Keeper’s Heart Marks the Debut of a New Style of Whiskey

The first release from the Minnesota-based O'Shaugnessy Distilling Co. showcases the best of American and Irish whiskeys, all for just $30

July 16, 2021 5:30 am
Bottles of Keeper's Heart, a blend of Irish and American whiskeys
Keeper's Heart, a unique blend of Irish and American whiskeys
Kirk Miller

“It looks like Chernobyl out there.”

The upstart O’Shaughnessy Distilling Company is located in a rather, well, underutilized outskirt of Minneapolis. Yes, it’s located next to a popular two-story brewery and across the street from a new artisanal food hall. But the new home of the nascent whiskey brand is also surrounded by a lot of shelled-out buildings (not literally, but in aesthetic terms), empty fields and dead space.

It’s hard to imagine a groundbreaking whiskey brand forming here. 

Hence, that Chernobyl comment from a member of our small tour group when we arrived at O’Shaughnessy, a beautiful new structure that pretty much didn’t exist a year ago except in the most bare bones of form.  

“This building we’re in now was an old potato processing building,” explains Michael O’Shaugnessy, one of the founders of the namesake distillery. But when Michael, along with his cousin Patrick, were trying to convince one of the world’s best-known master distillers to come over and help craft a new style of whiskey, they had nothing to show.

“I came into Minneapolis in January of 2020 to get a feel for the place,” says Brian Nation, the transplanted Master Distiller, formerly of Irish Distillers. “None of this existed when I arrived. We couldn’t even get into the area when I visited.”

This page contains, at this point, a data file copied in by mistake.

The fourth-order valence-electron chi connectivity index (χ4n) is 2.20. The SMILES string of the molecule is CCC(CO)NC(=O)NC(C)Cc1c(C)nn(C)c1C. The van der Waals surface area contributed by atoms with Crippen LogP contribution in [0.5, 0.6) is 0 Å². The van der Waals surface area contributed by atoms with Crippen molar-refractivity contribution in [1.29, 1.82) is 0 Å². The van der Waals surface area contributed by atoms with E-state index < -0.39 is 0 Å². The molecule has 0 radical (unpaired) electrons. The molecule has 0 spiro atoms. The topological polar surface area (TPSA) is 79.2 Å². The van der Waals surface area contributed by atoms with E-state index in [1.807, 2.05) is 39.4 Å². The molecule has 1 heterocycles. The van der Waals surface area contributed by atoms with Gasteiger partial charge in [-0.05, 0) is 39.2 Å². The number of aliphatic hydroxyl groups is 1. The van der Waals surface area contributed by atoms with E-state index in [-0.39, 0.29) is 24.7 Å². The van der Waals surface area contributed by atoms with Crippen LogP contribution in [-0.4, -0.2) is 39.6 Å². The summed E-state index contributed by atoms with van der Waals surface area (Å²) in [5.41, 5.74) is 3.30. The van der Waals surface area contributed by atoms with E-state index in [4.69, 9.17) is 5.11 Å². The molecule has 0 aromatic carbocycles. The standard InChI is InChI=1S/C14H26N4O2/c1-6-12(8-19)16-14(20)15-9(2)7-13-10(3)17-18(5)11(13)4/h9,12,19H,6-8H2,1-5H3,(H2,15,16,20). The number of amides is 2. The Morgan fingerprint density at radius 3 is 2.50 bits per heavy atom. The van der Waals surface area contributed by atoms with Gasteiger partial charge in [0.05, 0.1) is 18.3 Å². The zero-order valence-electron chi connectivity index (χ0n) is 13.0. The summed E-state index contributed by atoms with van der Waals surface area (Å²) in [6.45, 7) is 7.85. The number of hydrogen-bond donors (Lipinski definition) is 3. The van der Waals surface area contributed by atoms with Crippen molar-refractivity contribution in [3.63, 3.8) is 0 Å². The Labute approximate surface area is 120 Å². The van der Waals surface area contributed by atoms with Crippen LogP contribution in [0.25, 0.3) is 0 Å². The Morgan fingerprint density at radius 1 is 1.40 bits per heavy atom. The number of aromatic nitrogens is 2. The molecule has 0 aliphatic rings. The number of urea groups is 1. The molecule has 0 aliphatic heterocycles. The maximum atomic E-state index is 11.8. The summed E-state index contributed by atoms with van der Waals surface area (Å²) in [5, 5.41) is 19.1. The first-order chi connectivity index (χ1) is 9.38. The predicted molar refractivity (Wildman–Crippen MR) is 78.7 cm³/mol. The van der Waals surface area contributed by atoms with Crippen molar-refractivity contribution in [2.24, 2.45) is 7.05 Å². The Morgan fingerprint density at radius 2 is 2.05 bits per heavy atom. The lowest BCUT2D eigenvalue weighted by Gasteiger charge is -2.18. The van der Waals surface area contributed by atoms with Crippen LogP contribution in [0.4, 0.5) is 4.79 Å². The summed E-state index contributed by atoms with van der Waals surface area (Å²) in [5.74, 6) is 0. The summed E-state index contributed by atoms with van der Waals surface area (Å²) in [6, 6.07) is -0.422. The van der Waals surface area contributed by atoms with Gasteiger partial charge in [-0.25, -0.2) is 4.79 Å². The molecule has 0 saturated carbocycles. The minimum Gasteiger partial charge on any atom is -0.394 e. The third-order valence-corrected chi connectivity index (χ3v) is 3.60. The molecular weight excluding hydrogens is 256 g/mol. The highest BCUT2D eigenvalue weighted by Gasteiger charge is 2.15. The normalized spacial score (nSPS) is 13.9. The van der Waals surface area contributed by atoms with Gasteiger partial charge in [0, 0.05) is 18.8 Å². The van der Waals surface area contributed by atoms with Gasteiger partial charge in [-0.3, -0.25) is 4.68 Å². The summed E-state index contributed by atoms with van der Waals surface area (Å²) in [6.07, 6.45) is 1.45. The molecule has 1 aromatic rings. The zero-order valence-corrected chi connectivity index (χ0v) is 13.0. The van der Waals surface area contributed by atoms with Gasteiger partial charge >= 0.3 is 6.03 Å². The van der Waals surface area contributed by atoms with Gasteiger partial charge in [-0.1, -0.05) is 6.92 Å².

Essentially, Nation — the man in charge of renowned Irish whiskeys such as Jameson, Redbreast, Powers and Midleton — was being courted from a dream job in his homeland to not just the middle of the United States, but also to a semi-desolate lot to help launch a distillery from the ground up. And he pretty much only had the enthusiasm of two cousins (who were strangers to him) with little professional booze experience as an enticement.

It sounds like a recipe for disaster. Instead, it was the beginning of a beautiful friendship. And potentially, a reimagining of two styles of whiskey.

Barrels of Keeper's Heart whiskey
O’Shaughnessy built their distillery from the ground up in less than two years
Kirk Miller

Eighteen months after Nation had to simply imagine a company because he couldn’t even get into the lot that housed the old potato building (in the midst of a Minnesota winter, and two months before Covid went global), we’re all sitting in a sparkling new three-floor distillery and visitor center. 

And we’re about to taste Keeper’s Heart, the first release from O’Shaughnessy. It’s an attempt to fuse two very different worlds of whiskey — Irish and American — into something never really seen (or tasted) before. 

Yes, the first release is sourced juice. The rickhouses aren’t built and the copper pot stills are ready but weren’t in action when we visited in late June. So for now, Nation is simply trying to get the idea of O’Shaughnessy across with the distillery’s first release.